Potentially Unwanted Applications (PUAs) are unfavourable software programs and often embedded within free software, potentially unwanted programs will download and install themselves during the installation of a legitimate free software bundle. These unwanted programs can come in the form of adware, browser hijackers, browser toolbars, and even spyware (click here to read our blog about the new wormable Whatsapp malware). Not all PUAs are destructive, but some can cause very intolerable behaviours, many generate a few pop-up ads or cause your computer to extremely slowly. These applications can negatively affect a computer’s performance and can even introduce security risks such as spyware and other unwanted programs.
Many PUAs appear from streaming sites and sites impersonating genuine sites. The most common form that is on these types of sites is scareware, this is a pop-up ad that appears on your screen, warning that your computer is infected with viruses. The ad says that you can remove them by buying antivirus software that will immediately eliminate them. Scareware is a scam in which cybercriminals attempt to gain access to your credit card information, and often your computer itself, by tricking you into buying fake antivirus software. If users do fall victim to this scam and install the program on their computers and other devices, this will have placed them in a compromising situation as they will have given up their financial information to a scammer and have installed malware on their computer. This provides hackers with access to files and the ability to send out fraudulent emails in users’ name, or track their online activity.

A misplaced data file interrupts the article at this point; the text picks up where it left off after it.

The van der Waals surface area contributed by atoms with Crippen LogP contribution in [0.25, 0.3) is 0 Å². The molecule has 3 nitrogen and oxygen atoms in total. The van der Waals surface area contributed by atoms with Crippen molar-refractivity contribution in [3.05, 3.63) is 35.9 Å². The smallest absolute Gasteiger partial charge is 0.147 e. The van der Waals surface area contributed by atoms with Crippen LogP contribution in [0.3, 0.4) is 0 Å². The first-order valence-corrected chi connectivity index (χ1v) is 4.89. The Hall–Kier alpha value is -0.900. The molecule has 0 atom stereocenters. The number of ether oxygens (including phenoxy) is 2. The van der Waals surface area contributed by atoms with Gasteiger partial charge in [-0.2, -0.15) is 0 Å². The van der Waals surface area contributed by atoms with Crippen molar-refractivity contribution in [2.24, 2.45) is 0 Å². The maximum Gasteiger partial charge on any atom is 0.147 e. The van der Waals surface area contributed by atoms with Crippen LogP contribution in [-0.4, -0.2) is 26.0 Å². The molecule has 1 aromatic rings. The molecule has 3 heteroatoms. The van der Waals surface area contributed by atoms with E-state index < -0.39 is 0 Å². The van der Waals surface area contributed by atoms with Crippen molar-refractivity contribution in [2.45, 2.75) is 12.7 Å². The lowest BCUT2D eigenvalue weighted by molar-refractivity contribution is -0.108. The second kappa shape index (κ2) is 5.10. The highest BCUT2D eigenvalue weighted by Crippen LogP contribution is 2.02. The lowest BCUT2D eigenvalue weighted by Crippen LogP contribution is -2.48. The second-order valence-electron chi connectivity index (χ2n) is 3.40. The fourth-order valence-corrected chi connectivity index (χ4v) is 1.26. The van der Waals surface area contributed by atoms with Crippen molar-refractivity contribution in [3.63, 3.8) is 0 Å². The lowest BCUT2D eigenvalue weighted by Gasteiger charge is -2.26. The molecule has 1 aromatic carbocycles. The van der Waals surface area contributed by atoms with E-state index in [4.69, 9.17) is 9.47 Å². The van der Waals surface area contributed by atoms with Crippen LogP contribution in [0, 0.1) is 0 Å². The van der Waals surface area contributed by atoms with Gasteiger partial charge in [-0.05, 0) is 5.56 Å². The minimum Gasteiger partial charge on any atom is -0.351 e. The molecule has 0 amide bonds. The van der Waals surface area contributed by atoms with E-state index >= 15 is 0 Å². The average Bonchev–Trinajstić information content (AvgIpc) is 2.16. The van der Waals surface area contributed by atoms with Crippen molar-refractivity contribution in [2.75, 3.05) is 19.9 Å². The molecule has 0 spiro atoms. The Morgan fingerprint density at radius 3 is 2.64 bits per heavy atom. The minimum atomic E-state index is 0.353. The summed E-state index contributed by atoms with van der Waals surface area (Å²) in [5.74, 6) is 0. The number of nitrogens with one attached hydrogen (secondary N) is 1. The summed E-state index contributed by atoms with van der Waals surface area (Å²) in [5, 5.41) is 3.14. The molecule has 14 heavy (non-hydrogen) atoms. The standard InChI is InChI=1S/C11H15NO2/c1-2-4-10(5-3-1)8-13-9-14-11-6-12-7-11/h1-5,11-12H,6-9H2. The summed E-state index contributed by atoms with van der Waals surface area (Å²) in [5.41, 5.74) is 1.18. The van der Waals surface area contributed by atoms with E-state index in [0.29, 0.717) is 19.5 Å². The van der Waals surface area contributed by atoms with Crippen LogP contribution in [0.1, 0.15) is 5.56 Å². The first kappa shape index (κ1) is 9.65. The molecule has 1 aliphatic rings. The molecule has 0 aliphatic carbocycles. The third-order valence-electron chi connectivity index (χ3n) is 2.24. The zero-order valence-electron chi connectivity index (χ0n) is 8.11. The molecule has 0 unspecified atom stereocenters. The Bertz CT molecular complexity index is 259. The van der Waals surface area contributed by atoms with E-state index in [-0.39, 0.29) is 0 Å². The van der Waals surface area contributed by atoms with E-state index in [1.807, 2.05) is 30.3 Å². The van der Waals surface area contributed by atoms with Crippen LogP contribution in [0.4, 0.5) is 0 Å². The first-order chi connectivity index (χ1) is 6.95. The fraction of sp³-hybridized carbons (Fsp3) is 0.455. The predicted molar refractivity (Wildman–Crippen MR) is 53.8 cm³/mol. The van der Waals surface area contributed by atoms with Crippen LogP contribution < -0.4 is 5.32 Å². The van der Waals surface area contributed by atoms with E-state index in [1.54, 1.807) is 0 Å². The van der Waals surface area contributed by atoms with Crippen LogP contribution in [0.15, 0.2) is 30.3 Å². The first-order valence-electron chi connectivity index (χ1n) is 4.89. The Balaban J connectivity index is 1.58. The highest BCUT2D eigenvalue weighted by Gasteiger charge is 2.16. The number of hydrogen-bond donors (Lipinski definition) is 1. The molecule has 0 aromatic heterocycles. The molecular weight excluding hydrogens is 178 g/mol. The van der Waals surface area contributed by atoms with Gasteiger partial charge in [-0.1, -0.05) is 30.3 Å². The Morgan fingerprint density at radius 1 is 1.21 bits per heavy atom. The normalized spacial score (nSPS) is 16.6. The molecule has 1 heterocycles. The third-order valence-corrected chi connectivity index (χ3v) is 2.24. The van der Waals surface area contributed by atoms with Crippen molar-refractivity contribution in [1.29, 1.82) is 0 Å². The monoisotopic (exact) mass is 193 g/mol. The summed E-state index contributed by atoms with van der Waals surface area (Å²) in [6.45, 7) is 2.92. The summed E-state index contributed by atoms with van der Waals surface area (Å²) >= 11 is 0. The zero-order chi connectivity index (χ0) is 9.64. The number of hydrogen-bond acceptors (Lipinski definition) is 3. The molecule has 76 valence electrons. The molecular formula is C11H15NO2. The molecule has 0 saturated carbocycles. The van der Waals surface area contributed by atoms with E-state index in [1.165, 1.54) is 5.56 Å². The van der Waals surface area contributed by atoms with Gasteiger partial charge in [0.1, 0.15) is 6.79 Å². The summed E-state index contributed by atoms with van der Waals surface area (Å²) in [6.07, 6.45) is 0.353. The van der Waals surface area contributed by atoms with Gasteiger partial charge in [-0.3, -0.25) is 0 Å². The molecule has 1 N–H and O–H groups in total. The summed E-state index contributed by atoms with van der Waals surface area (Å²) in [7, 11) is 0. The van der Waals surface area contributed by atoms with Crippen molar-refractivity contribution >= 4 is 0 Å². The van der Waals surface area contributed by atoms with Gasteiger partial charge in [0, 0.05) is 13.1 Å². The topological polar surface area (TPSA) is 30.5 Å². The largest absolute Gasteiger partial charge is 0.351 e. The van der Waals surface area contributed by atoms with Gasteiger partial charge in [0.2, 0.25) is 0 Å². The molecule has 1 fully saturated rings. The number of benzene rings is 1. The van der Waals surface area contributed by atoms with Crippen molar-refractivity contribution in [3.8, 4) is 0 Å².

The four major web browsers Internet Explorer, Firefox, Chrome, and Opera have built-in pop-up blocking features. The configuration and blocking methods vary from browser to browser, but they all obstruct commonly used Web programming techniques that create pop-up windows, which subsequently stops pop-up ads from launching.
Malicious advertisements (malvertising) continue to be a major source of threats to a range of devices. The current trends in malvertising threats that fall outside the domain of malware attacks are technical support scams using “browser locking” web pages, and ads targeting mobile devices that are linked to fraudulent apps.
Technical support scams typically attempt to steer targets into providing remote access to their computers and then convincing them to either purchase exorbitantly priced technical support software and services or obtain targets’ credit card data for fraudulent purposes. Many threat actors have changed to using malicious web advertisements that attempt to convince the user that their computers have been locked for security reasons and directing them to call the scammers themselves.
Installing antivirus software will capture a variety of malware and adware before it can do any harm. Spotify had previously inadvertently distributed malware-infected content through its advertising network in 2011. Cybersecurity experts have warned that malvertising is on the rise because the scale of popular advertising networks can be misused to push malicious content to a wide-ranging audience. This can happen to larger companies, in 2016 Spotify says it has fixed a problem in its software that lets rogue adverts automatically open virus-infected websites on a victim’s device. The malvertising affected Spotify’s subscription-free service on Windows, Mac, and Linux machines. People described that virus-infected pop-up websites were appearing while they listened to music.